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Google™, the company, is planning to sell its corporate stock to the public for the first time. That initial public offering is creating quite a stir, so this is an apt week to enjoy some words from the world of stocks and bonds.

IPO - a corporation's first offer to sell stock to the public
[acronym for initial public offering]
quote:
. . . .Google Inc.'s initial public offering has a lot of people salivating for a piece of the action -- an appetite that the Internet search engine leader hopes to satisfy by inviting the masses to the bidding table.
. . . .While an egalitarian auction may sound like a refreshing change after years of shady brokerage dealings, the approach could backfire if Google can't meet the intense demand or the bidding pushes the IPO price so high that the shares are perched to topple once they begin trading.
. . . .For now, most IPO and technology observers are applauding Google for being bold enough to challenge the status quo with an unorthodox system that could empower individual investors.
- CNN.com, Google stock auction: IPO revolution or disaster?, May 11, 2004 (this very morning)
What is "unorthodox" about Google, Inc.'s IPO? We'll talk about that in the next few days.
 
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Google Inc. is using an unorthodox system. What is the orthodox one?

underwriter – one who buys a stock or bond issue from a company, to resell it to investors.
. . . .(In other words, a middleman, buying the stock in bulk and selling it at retail.)
More generally,
underwrite – to assume risk, as when offering an insurance policy or bringing a corporation's new securities issue to the public

Underwriters will often price the stock low and place it with their favored customers.
quote:
In traditional IPOs, underwriters help fix the number of shares a company will sell and set the offering price, with favored clients often reaping the benefits of a big first-day run-up in the stock price.
– Ruth Simon and Elizabeth Weinstein, Investors Eagerly Anticipate Google's IPO, Wall Street Journal, April 30, 2004
 
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I have heard an early use of "underwriter," in the insurance sense of the word.

When first exploring the new world, seafaring was risky. One could fit a ship, with a loan, at a given interest rate (e.g. 12%). Or one could seek a forgivable loan, payable only if the ship did return safe, but at a higher rate (e.g. 16%).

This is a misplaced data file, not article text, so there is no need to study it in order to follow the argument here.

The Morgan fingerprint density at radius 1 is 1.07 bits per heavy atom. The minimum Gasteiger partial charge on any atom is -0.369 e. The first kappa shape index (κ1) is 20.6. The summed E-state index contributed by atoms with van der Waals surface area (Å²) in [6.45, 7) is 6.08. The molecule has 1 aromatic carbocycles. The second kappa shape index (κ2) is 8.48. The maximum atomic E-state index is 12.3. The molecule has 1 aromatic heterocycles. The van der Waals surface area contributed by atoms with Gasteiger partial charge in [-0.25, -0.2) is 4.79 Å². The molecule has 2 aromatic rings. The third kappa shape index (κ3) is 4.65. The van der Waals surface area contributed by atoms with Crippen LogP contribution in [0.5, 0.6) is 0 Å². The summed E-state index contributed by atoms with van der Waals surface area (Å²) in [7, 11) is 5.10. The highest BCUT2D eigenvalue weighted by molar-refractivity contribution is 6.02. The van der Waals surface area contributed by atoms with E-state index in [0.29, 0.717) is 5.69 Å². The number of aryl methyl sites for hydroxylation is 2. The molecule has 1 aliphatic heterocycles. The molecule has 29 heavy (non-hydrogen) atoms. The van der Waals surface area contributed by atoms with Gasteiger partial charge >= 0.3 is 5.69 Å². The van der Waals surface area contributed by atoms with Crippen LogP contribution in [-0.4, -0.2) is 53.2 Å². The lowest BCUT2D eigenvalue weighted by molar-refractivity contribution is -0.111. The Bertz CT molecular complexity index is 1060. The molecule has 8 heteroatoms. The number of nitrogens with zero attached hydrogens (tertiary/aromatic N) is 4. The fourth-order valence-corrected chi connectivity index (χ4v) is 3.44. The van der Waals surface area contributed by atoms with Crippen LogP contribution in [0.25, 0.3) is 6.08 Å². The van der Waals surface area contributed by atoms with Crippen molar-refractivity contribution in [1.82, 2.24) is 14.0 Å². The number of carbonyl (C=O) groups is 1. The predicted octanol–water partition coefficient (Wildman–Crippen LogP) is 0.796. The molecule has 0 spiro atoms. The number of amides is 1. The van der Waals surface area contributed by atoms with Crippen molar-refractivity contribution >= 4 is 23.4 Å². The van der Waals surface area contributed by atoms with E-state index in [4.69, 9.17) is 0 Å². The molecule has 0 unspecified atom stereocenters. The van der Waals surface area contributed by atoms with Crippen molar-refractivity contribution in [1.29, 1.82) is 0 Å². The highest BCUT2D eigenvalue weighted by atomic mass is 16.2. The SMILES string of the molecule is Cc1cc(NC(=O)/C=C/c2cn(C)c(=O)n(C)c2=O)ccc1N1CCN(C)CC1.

In time, specialists took different parts of the risk. Bankers would write the loan at 12% to finance an expedition. Other punters, congregating in Lloyd's coffee house, would underwrite the loan for a further 4%, and only payoff if the ship did not return.

In that way, the English landed gentry diversified their land rents into an uncorrelated insurance investment.


RJA
 
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Robert says, "Other punters, congregating in Lloyd's coffee house ..."

What's a punter?

Lloyd's coffee house? Any connection with Lloyd's of London?
 
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punter

.... and ...

Barney Google reveals ==>
History of Lloyd's of London

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Chinese wall – strict confidentiality rules within a securities firm, barring disclosure of certain information between departments.

(A figurative "wall" between departments, to prevent illegal use of insider information, when the firm is "wearing many hats". Investopedia notes: "Following the crash of 1929, the U.S. Government sought to provide a separation between investment bankers and brokerage firms. Named after the 'Great Wall of China,' this barrier was intended to limit the conflict of interest between objective analysis and the desire to have a successful stock offering (or IPO).")
quote:
In 2003, Morgan Stanley, CSFB, Merrill Lynch and seven other brokerages paid $1.4 billion to settle claims ... that their stock analysts had misled investors by touting shares of companies to win investment banking work. The ... so-called Chinese wall separating investment bankers from the research arms of their employers had broken down.